Informed Consent in Nursing Practice: Nurses Responsibilities
Obtaining informed consent for specific medical and surgical treatment is the responsibility of a physician. This responsibility is delegated to nurses in some private hospital and no law prohibits the nurse from being part of the information – giving process.
The practice however is highly undesirable. This is so because it is not right for you to obtain consent
for a procedure that you are not in control of. The person who is going to carry out the procedure and who knows what is involved in the procedure is in the position to obtain the consent as he is expected to explain to the client what is intended before asking for consent to carry it out. Since you are not the one that will perform the surgery nor are you the one to administer the anesthesia, you might not be in a good position to explain to the client what is involved and therefore should not be the one to obtain the consent.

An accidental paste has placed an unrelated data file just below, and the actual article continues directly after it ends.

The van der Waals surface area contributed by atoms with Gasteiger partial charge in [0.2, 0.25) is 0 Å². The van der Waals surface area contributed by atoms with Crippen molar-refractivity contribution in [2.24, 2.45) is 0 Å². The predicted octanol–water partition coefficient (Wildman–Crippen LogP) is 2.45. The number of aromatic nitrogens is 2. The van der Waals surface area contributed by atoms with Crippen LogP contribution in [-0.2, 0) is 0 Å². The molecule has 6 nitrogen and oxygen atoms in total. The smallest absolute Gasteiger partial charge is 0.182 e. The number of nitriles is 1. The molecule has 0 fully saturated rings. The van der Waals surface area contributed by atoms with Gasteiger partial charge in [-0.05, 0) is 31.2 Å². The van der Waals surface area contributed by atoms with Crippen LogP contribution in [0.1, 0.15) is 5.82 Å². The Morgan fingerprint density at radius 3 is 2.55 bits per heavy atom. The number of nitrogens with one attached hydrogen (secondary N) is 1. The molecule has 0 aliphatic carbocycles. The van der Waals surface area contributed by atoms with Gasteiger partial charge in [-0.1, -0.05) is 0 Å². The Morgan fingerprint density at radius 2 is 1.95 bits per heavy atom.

Often your responsibility is to witness the giving of the informed consent for medical procedures.
This involves the following:
– Witnessing the exchange between the client and the physician.
– Establishing that the client really did understand, that is, was really informed.
– That the client freely or voluntarily gives his/her consent
– Witness the client’s signature or thumb printing
If you witness only the client’s signature and not the exchange between the client and the physician, you should write “witnessed signature only’’ on the form. If you find that the client really does not understand the physician’s explanation, then the physician must be notified.
Obtaining informed consent for nursing procedures is the responsibility of the nurse. This applies in particular to nurse anesthetists, nurse midwives, and nurse practitioners performing procedures in their advanced practices. However, it applies to other nurses, including you, who perform direct care such as insertion of nasogastric tubes or administration of medication.